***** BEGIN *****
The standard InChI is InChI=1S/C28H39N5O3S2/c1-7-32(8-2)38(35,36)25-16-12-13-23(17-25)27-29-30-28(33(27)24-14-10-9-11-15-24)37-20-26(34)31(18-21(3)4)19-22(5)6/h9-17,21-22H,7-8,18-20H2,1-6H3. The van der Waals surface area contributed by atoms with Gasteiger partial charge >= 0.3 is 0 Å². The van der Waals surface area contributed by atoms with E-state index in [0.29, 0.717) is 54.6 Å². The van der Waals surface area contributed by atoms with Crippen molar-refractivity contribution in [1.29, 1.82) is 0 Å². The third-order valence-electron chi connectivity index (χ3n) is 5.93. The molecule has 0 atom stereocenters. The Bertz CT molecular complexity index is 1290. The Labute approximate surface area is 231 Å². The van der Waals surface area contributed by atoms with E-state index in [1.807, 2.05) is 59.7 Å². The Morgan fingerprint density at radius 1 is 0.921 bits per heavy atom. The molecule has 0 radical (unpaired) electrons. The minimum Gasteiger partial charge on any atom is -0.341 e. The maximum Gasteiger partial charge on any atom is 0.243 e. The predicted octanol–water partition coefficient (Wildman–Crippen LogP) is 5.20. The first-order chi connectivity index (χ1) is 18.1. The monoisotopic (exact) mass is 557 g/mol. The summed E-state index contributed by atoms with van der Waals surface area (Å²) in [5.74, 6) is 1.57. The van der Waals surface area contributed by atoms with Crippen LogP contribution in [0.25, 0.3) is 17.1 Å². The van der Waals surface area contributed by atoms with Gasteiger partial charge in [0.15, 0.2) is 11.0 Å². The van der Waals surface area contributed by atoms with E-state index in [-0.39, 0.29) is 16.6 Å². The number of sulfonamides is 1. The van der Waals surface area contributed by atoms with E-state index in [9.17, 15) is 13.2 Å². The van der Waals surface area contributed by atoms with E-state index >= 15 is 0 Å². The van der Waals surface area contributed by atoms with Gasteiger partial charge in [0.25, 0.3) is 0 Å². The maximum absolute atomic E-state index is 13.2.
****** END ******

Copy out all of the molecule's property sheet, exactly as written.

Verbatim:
The standard InChI is InChI=1S/C28H39N5O3S2/c1-7-32(8-2)38(35,36)25-16-12-13-23(17-25)27-29-30-28(33(27)24-14-10-9-11-15-24)37-20-26(34)31(18-21(3)4)19-22(5)6/h9-17,21-22H,7-8,18-20H2,1-6H3. The van der Waals surface area contributed by atoms with Gasteiger partial charge >= 0.3 is 0 Å². The van der Waals surface area contributed by atoms with E-state index in [0.29, 0.717) is 54.6 Å². The van der Waals surface area contributed by atoms with Crippen molar-refractivity contribution in [1.29, 1.82) is 0 Å². The third-order valence-electron chi connectivity index (χ3n) is 5.93. The molecule has 0 atom stereocenters. The Bertz CT molecular complexity index is 1290. The Labute approximate surface area is 231 Å². The van der Waals surface area contributed by atoms with E-state index in [1.807, 2.05) is 59.7 Å². The Morgan fingerprint density at radius 1 is 0.921 bits per heavy atom. The molecule has 0 radical (unpaired) electrons. The minimum Gasteiger partial charge on any atom is -0.341 e. The maximum Gasteiger partial charge on any atom is 0.243 e. The predicted octanol–water partition coefficient (Wildman–Crippen LogP) is 5.20. The first-order chi connectivity index (χ1) is 18.1. The monoisotopic (exact) mass is 557 g/mol. The summed E-state index contributed by atoms with van der Waals surface area (Å²) in [5.74, 6) is 1.57. The van der Waals surface area contributed by atoms with Crippen LogP contribution in [0.25, 0.3) is 17.1 Å². The van der Waals surface area contributed by atoms with Gasteiger partial charge in [0.15, 0.2) is 11.0 Å². The van der Waals surface area contributed by atoms with E-state index in [-0.39, 0.29) is 16.6 Å². The number of sulfonamides is 1. The van der Waals surface area contributed by atoms with E-state index in [9.17, 15) is 13.2 Å². The van der Waals surface area contributed by atoms with E-state index >= 15 is 0 Å². The van der Waals surface area contributed by atoms with Gasteiger partial charge in [0.25, 0.3) is 0 Å². The maximum absolute atomic E-state index is 13.2.